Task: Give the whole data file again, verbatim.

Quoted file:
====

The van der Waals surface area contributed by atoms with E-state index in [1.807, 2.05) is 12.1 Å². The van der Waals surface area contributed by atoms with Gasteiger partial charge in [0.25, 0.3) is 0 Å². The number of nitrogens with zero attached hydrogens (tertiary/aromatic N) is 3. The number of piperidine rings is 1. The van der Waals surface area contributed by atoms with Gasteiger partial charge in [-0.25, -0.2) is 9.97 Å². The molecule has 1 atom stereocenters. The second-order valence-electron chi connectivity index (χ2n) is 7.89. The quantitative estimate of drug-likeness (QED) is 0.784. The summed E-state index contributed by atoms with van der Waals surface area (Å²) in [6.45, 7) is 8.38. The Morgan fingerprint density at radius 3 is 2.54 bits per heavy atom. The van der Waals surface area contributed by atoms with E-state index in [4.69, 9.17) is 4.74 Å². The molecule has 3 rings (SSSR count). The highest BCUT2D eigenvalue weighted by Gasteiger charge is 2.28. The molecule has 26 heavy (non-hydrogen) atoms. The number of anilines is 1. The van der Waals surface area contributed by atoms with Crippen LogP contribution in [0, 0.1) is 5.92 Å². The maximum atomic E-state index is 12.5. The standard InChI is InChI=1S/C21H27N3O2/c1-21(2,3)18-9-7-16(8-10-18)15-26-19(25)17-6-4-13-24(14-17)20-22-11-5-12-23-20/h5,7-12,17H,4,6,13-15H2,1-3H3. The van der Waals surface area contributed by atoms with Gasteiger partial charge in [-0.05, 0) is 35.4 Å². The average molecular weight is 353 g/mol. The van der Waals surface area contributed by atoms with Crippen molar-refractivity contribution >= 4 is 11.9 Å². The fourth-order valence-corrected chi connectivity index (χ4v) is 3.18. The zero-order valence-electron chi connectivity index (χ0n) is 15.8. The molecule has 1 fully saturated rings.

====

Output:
The van der Waals surface area contributed by atoms with E-state index in [1.807, 2.05) is 12.1 Å². The van der Waals surface area contributed by atoms with Gasteiger partial charge in [0.25, 0.3) is 0 Å². The number of nitrogens with zero attached hydrogens (tertiary/aromatic N) is 3. The number of piperidine rings is 1. The van der Waals surface area contributed by atoms with Gasteiger partial charge in [-0.25, -0.2) is 9.97 Å². The molecule has 1 atom stereocenters. The second-order valence-electron chi connectivity index (χ2n) is 7.89. The quantitative estimate of drug-likeness (QED) is 0.784. The summed E-state index contributed by atoms with van der Waals surface area (Å²) in [6.45, 7) is 8.38. The Morgan fingerprint density at radius 3 is 2.54 bits per heavy atom. The van der Waals surface area contributed by atoms with E-state index in [4.69, 9.17) is 4.74 Å². The molecule has 3 rings (SSSR count). The highest BCUT2D eigenvalue weighted by Gasteiger charge is 2.28. The molecule has 26 heavy (non-hydrogen) atoms. The number of anilines is 1. The van der Waals surface area contributed by atoms with Crippen LogP contribution in [0, 0.1) is 5.92 Å². The maximum atomic E-state index is 12.5. The standard InChI is InChI=1S/C21H27N3O2/c1-21(2,3)18-9-7-16(8-10-18)15-26-19(25)17-6-4-13-24(14-17)20-22-11-5-12-23-20/h5,7-12,17H,4,6,13-15H2,1-3H3. The van der Waals surface area contributed by atoms with Gasteiger partial charge in [-0.05, 0) is 35.4 Å². The average molecular weight is 353 g/mol. The van der Waals surface area contributed by atoms with Crippen molar-refractivity contribution >= 4 is 11.9 Å². The fourth-order valence-corrected chi connectivity index (χ4v) is 3.18. The zero-order valence-electron chi connectivity index (χ0n) is 15.8. The molecule has 1 fully saturated rings.